Fear is such a personal thing. I have no quarrel with rodents, bats or spiders, but show me a giant waterbug and I’m toast. Speaking in public? No problem. Addressing a delicate issue with a close friend? My knees turn to jelly.
I’ve been struggling with a minor, but potent, bugaboo: the ramp leading into Riverside Park from 74th St. A bit steep, it’s spanned by two huge utility plates that were sloppily sealed with asphalt and turn slippery when wet. I’ve fallen here three times: once when Maggie’s front tire struck a rock; the second during a light rain; the third because I was so nervous about falling that I tensed up and lost control. None of the falls did more than bruise me badly and knock the wind out of me, but I decided the scary ramp was my enemy and had to be avoided.
For a short while, I rode down Riverside Drive to another ramp on which cycling is forbidden, so walking down involved no shame. One day this entrance was closed for construction, and I had to detour onto a busy avenue. I was hugging the right side of the road when a cab zoomed past me, clipping me so hard its mirror broke off. Over I went, but (again) I was able to get up and walk away. I’m getting quite good at falling! But I’d rather get good at NOT falling.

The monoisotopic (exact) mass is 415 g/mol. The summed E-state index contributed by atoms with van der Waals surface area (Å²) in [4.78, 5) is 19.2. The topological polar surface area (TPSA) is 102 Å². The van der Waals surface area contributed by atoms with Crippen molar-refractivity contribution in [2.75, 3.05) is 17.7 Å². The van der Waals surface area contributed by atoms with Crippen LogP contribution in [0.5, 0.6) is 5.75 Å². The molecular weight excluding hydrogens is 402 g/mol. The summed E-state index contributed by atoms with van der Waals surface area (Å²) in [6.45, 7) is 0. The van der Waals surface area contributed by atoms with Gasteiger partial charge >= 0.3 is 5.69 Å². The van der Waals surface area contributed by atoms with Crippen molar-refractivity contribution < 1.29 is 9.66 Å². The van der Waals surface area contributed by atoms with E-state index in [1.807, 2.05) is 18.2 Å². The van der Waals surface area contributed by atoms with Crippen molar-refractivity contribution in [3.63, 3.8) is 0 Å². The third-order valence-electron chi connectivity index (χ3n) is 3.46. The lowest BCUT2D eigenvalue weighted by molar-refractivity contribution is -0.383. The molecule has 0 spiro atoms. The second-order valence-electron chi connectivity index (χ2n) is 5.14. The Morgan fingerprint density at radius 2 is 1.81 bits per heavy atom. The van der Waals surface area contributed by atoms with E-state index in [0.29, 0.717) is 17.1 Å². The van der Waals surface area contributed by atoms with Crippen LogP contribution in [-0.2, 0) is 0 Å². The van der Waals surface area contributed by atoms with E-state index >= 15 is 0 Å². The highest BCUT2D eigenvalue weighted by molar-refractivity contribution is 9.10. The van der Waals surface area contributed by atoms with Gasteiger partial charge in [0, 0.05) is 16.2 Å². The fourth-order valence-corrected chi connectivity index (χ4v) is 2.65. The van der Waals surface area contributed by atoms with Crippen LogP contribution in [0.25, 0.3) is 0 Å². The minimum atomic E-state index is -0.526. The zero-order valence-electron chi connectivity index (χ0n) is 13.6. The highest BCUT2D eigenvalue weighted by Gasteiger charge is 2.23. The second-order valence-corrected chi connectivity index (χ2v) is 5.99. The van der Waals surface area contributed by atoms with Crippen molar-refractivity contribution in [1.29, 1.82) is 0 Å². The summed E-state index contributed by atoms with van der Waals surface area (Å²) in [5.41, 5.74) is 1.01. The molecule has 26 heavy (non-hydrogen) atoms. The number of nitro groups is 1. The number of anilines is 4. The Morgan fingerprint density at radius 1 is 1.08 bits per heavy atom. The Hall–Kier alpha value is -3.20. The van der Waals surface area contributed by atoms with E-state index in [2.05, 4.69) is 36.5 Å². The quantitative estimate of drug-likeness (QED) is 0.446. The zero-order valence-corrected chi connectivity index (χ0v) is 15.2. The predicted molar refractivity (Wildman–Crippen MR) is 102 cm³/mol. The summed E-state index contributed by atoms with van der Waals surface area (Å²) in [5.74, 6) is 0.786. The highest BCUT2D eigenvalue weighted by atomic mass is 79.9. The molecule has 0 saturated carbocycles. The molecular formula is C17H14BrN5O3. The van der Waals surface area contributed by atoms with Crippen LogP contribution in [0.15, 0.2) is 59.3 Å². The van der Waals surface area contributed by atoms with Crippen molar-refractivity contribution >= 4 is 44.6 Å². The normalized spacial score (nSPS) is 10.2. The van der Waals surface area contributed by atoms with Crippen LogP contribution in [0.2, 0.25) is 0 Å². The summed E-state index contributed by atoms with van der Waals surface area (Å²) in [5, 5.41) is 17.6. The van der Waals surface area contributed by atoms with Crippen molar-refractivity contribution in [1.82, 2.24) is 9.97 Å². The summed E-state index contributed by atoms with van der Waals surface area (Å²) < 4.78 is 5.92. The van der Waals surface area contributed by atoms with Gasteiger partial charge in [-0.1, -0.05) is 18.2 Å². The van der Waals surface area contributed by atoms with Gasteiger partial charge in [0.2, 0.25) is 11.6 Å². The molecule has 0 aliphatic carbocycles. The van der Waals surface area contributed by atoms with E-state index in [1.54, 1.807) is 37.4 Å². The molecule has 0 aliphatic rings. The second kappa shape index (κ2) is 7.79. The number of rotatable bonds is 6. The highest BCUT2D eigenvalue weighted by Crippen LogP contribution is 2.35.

My next ramp-avoidance strategy: Instead of shuffling down it feeling old and timid, I picked up Maggie and sprinted down a nearby flight of stairs. A little extra upper body workout is good! But the damned ramp still bugged me, because I was giving in to fear.
I’m more confident in the saddle lately, thanks to some minor adjustments, and this morning I gritted my teeth and went down the ramp. I didn’t fall. I didn’t clutch. All went well.
This post is my self-administered pat on the back for a show of courage. A small one, but it made a difference to me.